Maximize Your Fiber Intake
Fiber fills you up because it is bulky, so you won't need to eat as much or as often to feel full. In essence, fiber is taking the place of more calorie-dense foods such as fats. Because fibrous foods are tougher to chew, you will take longer to chew your food, so you feel satiated after swallowing a smaller amount of food than usual. Fill your plate with foods high in dietary fiber such as beans, fresh veggies and fruits with edible skins so you don't leave much room for fatty or processed foods.
Adopt an Exercise Regimen
If you're using up more energy than you take in, you'll lose weight, so add some activity to your day. Keep in mind that you'll have to nix 3,500 calories to lose a single pound. Aerobic activities such as running or swimming burn lots of calories. Strength training with the use of weights builds muscle tissue, which uses up more calories than fat tissue. Jumping rope burns more than 800 calories an hour depending on your weight, while even leisure walking at a 2-mph pace burns 200 to 300 calories. Aim for at least half an hour of exercise a day.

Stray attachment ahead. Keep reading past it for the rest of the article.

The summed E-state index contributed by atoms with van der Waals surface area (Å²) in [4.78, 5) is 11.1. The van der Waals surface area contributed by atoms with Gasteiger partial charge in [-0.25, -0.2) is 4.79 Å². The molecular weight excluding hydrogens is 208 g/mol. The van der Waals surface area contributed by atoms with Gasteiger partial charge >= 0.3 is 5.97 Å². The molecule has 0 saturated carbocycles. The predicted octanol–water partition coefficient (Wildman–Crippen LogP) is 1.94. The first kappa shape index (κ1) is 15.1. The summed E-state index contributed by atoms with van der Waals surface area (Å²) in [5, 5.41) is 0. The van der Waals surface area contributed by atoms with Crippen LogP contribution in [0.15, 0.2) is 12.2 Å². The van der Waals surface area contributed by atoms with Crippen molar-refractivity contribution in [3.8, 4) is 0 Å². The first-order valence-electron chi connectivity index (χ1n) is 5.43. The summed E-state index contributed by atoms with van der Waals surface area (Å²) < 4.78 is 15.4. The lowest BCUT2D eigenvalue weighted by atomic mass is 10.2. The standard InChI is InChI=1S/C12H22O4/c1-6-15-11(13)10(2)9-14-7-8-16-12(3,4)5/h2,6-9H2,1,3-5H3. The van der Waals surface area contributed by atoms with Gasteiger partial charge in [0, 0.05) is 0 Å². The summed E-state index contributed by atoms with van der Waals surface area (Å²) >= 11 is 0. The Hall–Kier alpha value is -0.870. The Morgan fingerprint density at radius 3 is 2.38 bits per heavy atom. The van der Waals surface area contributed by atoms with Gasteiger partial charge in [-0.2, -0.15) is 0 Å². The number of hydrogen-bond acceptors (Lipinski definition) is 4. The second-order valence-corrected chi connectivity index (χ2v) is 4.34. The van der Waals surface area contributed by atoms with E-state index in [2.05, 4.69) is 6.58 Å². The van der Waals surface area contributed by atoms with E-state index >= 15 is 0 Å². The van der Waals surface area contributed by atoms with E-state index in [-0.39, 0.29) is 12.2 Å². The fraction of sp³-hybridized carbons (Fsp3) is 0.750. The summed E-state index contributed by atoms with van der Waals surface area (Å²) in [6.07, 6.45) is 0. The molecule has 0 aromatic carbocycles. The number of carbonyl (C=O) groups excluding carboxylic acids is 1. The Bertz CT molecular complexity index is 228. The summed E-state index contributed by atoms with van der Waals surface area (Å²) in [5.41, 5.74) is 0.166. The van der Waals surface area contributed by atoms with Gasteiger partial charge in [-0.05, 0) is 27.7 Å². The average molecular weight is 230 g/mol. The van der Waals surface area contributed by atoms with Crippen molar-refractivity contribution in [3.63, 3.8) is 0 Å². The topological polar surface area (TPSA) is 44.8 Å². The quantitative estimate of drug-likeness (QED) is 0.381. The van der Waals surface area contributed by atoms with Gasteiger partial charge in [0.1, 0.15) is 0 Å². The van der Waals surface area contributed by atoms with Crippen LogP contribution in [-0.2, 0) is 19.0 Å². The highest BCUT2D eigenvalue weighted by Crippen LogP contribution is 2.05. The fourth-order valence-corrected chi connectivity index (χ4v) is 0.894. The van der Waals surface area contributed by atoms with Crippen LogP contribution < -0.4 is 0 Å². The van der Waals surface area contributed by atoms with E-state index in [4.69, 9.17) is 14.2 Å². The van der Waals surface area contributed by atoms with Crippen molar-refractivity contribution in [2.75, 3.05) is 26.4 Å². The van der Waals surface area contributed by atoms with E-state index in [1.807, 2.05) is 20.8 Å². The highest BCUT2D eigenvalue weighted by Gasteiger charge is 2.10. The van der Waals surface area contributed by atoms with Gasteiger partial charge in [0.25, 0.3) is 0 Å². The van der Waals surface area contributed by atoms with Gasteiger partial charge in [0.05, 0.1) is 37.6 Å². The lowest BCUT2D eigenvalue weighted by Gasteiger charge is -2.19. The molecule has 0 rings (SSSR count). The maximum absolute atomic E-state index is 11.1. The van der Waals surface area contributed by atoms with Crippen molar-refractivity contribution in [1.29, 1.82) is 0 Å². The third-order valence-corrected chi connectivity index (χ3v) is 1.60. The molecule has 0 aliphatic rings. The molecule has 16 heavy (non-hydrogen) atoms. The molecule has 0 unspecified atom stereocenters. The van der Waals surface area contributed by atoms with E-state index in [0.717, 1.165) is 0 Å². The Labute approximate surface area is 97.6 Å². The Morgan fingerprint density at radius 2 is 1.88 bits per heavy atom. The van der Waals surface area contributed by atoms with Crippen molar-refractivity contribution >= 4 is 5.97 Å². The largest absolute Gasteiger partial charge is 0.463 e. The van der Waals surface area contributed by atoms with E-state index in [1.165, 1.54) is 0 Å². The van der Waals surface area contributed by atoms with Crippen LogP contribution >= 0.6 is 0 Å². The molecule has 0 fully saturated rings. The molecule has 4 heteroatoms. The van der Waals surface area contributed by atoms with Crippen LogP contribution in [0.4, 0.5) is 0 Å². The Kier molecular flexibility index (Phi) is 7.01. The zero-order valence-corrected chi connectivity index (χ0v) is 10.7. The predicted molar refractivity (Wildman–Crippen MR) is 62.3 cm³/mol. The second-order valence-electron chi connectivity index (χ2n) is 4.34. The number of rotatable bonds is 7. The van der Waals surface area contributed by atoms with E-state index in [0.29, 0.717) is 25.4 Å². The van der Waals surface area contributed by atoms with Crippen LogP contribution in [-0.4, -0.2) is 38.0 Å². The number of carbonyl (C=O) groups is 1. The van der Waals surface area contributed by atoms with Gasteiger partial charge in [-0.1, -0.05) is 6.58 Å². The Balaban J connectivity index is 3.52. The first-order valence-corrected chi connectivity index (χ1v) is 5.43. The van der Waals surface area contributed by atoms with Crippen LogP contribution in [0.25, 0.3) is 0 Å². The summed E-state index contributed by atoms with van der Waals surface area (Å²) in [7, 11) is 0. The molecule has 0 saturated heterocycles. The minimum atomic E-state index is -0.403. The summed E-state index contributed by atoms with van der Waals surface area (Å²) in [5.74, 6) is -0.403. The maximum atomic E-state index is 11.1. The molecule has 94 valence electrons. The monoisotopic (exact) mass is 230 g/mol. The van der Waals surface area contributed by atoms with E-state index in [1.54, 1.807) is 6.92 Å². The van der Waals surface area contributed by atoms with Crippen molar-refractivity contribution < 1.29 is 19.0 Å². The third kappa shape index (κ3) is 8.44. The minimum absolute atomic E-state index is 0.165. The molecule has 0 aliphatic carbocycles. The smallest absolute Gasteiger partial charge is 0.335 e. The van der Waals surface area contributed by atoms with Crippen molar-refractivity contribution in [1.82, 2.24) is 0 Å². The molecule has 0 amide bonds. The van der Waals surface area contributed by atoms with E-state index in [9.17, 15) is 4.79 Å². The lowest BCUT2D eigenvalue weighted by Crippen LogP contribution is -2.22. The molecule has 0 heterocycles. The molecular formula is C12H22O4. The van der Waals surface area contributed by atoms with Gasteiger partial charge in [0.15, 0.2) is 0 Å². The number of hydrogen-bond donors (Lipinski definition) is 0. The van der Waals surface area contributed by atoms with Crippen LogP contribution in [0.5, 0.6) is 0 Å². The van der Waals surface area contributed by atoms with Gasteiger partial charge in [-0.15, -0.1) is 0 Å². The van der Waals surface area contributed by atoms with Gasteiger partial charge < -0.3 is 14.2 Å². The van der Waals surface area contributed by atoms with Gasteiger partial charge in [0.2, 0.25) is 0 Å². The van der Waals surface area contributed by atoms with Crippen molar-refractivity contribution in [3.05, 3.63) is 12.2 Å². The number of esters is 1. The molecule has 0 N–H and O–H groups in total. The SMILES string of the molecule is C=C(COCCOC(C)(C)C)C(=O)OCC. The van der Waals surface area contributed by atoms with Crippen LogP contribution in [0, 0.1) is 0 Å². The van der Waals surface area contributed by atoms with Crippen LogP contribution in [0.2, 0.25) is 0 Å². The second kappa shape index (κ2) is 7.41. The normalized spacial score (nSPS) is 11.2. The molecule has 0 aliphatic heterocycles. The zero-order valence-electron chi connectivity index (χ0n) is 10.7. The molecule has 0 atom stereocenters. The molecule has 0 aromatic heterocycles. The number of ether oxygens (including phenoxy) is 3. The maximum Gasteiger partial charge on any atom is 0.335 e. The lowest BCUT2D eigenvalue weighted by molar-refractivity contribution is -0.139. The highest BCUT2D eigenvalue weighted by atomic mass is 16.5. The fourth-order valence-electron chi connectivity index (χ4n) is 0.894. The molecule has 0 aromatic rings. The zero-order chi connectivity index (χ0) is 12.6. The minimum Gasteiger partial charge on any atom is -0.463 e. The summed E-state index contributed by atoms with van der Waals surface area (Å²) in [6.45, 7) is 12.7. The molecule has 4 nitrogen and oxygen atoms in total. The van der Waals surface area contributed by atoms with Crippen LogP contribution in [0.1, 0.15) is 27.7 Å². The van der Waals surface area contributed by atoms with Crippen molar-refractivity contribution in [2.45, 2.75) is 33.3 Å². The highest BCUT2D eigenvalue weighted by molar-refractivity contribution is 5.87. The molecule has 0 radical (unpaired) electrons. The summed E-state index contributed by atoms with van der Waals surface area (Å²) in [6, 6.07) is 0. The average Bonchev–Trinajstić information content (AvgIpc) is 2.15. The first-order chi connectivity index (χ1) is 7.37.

Keep Your Eye on Portion Size
Losing weight means keeping track of every calorie that goes in your body. Larger portion sizes mean a greater number of calories get past your lips. To keep your portion sizes manageable, serve each person a dish already filled, don't eat mindlessly in front of the TV or computer, keep snacking to a minimum, and beware of large packaging, which usually contains more than just one serving.
Minimize Alcoholic Intake
Each alcoholic beverage you consume adds an average of 100 to 200 calories to your caloric intake. Each gram of alcohol contains 7 calories. Alcohol contributes empty calories because it does not have any nutritional value, meaning it does not contribute any vitamins, minerals, fiber or amino acids, the building blocks of protein. If you cannot stay away from alcohol, then try consuming only a drink or two per day. Although heavy drinking can cause significant weight gain, light drinking, on the other hand, may even help you lose weight, according to the McKinley Health Center at the University of Illinois at Urbana-Champaign. A 2010 study published in the "Archives of Internal Medicine" found that women who consumed light to moderate amounts of alcohol - about one to two drinks a day - actually gained less weight over a 12-year period than women who totally abstained from drinking.
Eat at Home
Eating at restaurants is another calorie trap. Most restaurant and fast-food entrees are large portion sizes -- much bigger than a real "single serving" size. Additionally, restaurants use high-calorie sauces and dressings. According to a study conducted by the National Heart, Lung, and Blood Institute, over a period of 15 years, people who visited restaurants twice a week as opposed to once a week gained an extra 10 pounds.